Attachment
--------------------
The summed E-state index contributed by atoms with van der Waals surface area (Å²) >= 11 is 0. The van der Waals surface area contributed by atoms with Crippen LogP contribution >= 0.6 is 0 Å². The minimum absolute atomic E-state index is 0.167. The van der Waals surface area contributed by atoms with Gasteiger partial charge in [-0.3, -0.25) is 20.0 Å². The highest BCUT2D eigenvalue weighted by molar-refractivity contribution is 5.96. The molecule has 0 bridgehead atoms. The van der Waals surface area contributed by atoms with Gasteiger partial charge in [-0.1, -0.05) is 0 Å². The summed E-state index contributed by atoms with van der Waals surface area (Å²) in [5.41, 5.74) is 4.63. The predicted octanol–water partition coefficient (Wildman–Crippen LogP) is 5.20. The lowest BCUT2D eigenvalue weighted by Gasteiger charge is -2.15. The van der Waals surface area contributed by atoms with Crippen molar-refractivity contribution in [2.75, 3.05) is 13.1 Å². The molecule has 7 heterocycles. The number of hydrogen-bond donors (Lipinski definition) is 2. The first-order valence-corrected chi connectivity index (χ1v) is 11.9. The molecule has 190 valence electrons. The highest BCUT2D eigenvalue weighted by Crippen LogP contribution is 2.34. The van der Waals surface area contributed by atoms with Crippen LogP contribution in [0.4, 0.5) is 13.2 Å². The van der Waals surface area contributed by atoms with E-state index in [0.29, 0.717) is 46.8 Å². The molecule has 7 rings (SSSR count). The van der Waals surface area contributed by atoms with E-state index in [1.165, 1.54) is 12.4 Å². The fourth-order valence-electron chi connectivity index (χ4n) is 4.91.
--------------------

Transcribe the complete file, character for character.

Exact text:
The summed E-state index contributed by atoms with van der Waals surface area (Å²) >= 11 is 0. The van der Waals surface area contributed by atoms with Crippen LogP contribution >= 0.6 is 0 Å². The minimum absolute atomic E-state index is 0.167. The van der Waals surface area contributed by atoms with Gasteiger partial charge in [-0.3, -0.25) is 20.0 Å². The highest BCUT2D eigenvalue weighted by molar-refractivity contribution is 5.96. The molecule has 0 bridgehead atoms. The van der Waals surface area contributed by atoms with Gasteiger partial charge in [-0.1, -0.05) is 0 Å². The summed E-state index contributed by atoms with van der Waals surface area (Å²) in [5.41, 5.74) is 4.63. The predicted octanol–water partition coefficient (Wildman–Crippen LogP) is 5.20. The lowest BCUT2D eigenvalue weighted by Gasteiger charge is -2.15. The van der Waals surface area contributed by atoms with Crippen molar-refractivity contribution in [2.75, 3.05) is 13.1 Å². The molecule has 7 heterocycles. The number of hydrogen-bond donors (Lipinski definition) is 2. The first-order valence-corrected chi connectivity index (χ1v) is 11.9. The molecule has 190 valence electrons. The highest BCUT2D eigenvalue weighted by Crippen LogP contribution is 2.34. The van der Waals surface area contributed by atoms with Crippen LogP contribution in [0.4, 0.5) is 13.2 Å². The van der Waals surface area contributed by atoms with E-state index in [0.29, 0.717) is 46.8 Å². The molecule has 7 rings (SSSR count). The van der Waals surface area contributed by atoms with E-state index in [1.165, 1.54) is 12.4 Å². The fourth-order valence-electron chi connectivity index (χ4n) is 4.91.